Bridging science gaps to Indigenous farmers

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26 October 2015
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Having just returned from Kuala Lumpur where a haze embraced the city during the entire visit, the importance of reducing environmental impact was subsequently reinforced upon reading a feature in this week’s  Nature (27 October: VOL. 526, p.477)  related to oil-palm production in South East Asia.

Oil-palm production in the region is never far from international media headlines when it comes to environmental impact and with the haze being particularly bad and chronic just now it is inevitably back in the lime-light!

The cause of the haze is the traditional technique of ‘slash and burn’ with massive seasonal fires to clear old, unproductive oil-palm plantations for new plantings with most of the blame placed upon the big commercial companies.

However the feature in Nature challenges this easily apportioned assumption and explains that most of these fires are actually outside the official plantations with Indigenous small-holder farmers being mostly to blame.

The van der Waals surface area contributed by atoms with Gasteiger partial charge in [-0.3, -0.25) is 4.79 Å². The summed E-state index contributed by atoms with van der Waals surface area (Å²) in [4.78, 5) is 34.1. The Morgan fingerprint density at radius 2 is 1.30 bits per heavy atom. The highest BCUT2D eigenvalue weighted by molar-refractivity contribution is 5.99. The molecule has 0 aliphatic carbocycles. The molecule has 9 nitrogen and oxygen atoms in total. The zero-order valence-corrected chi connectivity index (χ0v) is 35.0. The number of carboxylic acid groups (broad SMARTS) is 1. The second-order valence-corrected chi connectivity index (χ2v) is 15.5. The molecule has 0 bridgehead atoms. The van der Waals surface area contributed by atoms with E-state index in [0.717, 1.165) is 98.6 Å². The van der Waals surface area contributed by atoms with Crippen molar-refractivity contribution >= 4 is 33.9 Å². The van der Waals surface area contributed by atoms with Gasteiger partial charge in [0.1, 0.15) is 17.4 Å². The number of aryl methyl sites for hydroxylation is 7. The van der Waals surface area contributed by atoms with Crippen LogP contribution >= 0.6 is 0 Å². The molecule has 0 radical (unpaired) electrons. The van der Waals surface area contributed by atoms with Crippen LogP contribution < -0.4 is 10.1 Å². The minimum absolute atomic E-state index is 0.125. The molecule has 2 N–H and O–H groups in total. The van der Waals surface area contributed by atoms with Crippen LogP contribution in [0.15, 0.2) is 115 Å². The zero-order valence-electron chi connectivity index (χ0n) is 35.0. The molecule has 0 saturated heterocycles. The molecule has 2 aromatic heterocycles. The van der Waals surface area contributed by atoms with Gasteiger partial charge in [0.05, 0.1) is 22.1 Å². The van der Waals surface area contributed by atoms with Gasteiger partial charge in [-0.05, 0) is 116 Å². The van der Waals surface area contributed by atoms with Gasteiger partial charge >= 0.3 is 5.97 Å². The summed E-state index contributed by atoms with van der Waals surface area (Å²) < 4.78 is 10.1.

However it needs to be remembered that, amongst other things, small-holder farmers do not have access to the results of high quality research generated by the ‘triple helix’ of organised collaboration between commercial plantation companies, academic institutions and government policy-makers which would enable them to increase their oil-palm yields more sustainably with reduced environmental impact.

The key to achieving this is through out-reach efforts aimed at bridging the ‘science gap’ which exists between Indigenous small-holder farmers and members of this ‘triple helix’ club.

” There are a number of initiatives underway to bridge ‘science gaps’ with Indigenous small-holder farmers and create a more inclusive ‘quadruple helix’ in oil-palm production which should be vigorously copied and expanded” says Dr Kevin Moran of Kemnovation.

He continues, “There will be a perfect opportunity to develop this relationship at the upcoming meeting in Paris next month to develop a treaty on climate change and help create a path to sustainable agricultural practices which encompass Indigenous small-holders who actually produce the largest proportion of all crops grown in South East Asia.”

“Furthermore it is a founding principle of Kemnovation to facilitate the communication and sharing of sound scientific knowledge to increase sustainable agricultural production for a growing planet.”

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